Windows Phone 7.5: Microsoft’s Overachieving Underdog

The new update to this inventive mobile operating system is a real alternative to the iPhone and Android.

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HTC, Nokia

HTC's Radar 4G and Nokia's Lumia 800

Other bundled Windows Phone 7.5 apps that aren’t so people-centric are also fancier this time around. The newly spruced-up Bing program, for instance, lets you search by typing, typing or taking a photo of a real-world object and includes a Shazam-like feature that can listen to music and then identify it. (Bing-o-phobes can use  Google to search in the Internet Explorer browser, but Microsoft isn’t about to go out of its way to make it easy.)

These days, of course, third-party apps are as critical to a phone operating system as the ones it comes with. When the first Windows Phone 7 devices showed up a year ago, a thousand apps were ready in Microsoft’s store. Now there are 40,000 of them–far short of the hundreds of thousands available for iPhone and Android, but a critical mass of sorts. Many are quite good: They use the Metro interface to achieve a feel unlike anything you’ll find on an iPhone or an Android device.

A bunch of big-name mobile apps are present and accounted for, but hardly all of them. You can get Netflix but not Hulu; Foursquare but not Instagram; Spotify but not Pandora. Skype, despite being recently purchased by Microsoft, is currently a no-show. Some software doesn’t yet fully support the new multitasking capability: Each time I went to the Twitter app, it displayed a splash screen and loaded Tweets from scratch.

Bottom line: If you pick a phone based primarily on the quality and quantity of available software–which is a perfectly intelligent strategy–the iPhone still rules.

I also found that the Web as experienced in Windows Phone 7.5’s version of Internet Explorer has its disappointments. Some sites that deliver slick versions customized for iPhones and Android handsets show up on Windows Phone in more rudimentary mobile incarnations. (You get a dumb-phone version of Gmail, for instance.) I believe this may not have much to do with Windows Phone’s abilities–it’s more likely that site owners are simply oblivious to this operating system and haven’t bothered to support it well.

Lastly, Windows Phone continues to lag the newest versions of Apple and Google’s operating systems when it comes to letting a phone act as a stand-alone, fully wireless computing device rather than a mere PC peripheral. It does let you get at Office documents stored in Windows Live’s SkyDrive online storage, but I was surprised at how often the formatting was wonky or I was permitted only to view a file, not edit it. And while you can stream music directly to the handset, Microsoft’s Zune Pass service for buying music and movies still expects you to sync the phone with a Windows PC running Zune software. (Mac users don’t have access to the full-blown Zune Pass service, but can use a different piece of software to sync a Windows Phone with their iTunes music.)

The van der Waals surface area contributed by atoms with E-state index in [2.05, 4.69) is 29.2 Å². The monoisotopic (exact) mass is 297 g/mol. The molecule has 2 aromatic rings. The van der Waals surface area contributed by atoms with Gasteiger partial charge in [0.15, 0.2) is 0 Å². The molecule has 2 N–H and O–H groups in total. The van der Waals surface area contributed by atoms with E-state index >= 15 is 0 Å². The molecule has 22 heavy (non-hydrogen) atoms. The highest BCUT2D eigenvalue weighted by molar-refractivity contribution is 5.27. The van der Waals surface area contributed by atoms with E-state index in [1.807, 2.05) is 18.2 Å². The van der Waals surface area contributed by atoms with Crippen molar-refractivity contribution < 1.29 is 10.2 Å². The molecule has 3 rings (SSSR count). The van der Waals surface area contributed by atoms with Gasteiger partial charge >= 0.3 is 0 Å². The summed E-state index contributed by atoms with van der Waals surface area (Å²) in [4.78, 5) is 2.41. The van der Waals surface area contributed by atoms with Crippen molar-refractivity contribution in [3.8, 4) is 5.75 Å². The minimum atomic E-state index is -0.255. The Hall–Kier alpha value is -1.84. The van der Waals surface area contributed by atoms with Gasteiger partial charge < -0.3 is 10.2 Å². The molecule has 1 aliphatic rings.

For all that Microsoft has done right with Windows Phone 7.5, the competition with Apple and Google remains daunting. Microsoft has proven that it can build a pleasing modern phone operating system, but it hasn’t yet figured out how to make it into a hit. Even phone buyers who are intrigued by this platform might feel more confident about it if there were more signs that it won’t suffer the early demise of its ancestor, the legendarily unsuccessful Zune music player.

Still, I think phone shoppers who are the least bit adventuresome should take a look at Windows Phone 7.5 before assuming it’s not for them. It’s a choice, not an echo. And I hope Microsoft keeps plugging away at this market, regardless of the new version’s commercial success. Back in the 1990s, the conventional wisdom was that the company never got any product right or found much success with it until the third try. If that turns out to be true with Windows Phone, the next version could really be something.

MORE: AT&T Announces Three New Windows Phones for the Fall

McCracken blogs about personal technology at Technologizer, which he founded in 2008 after nearly two decades as a tech journalist; on Twitter, he’s @harrymccracken. His column, also called Technologizer, appears every week on

A previous version of this article stated that Spotify was not available for Windows Phone. It was released earlier this month.

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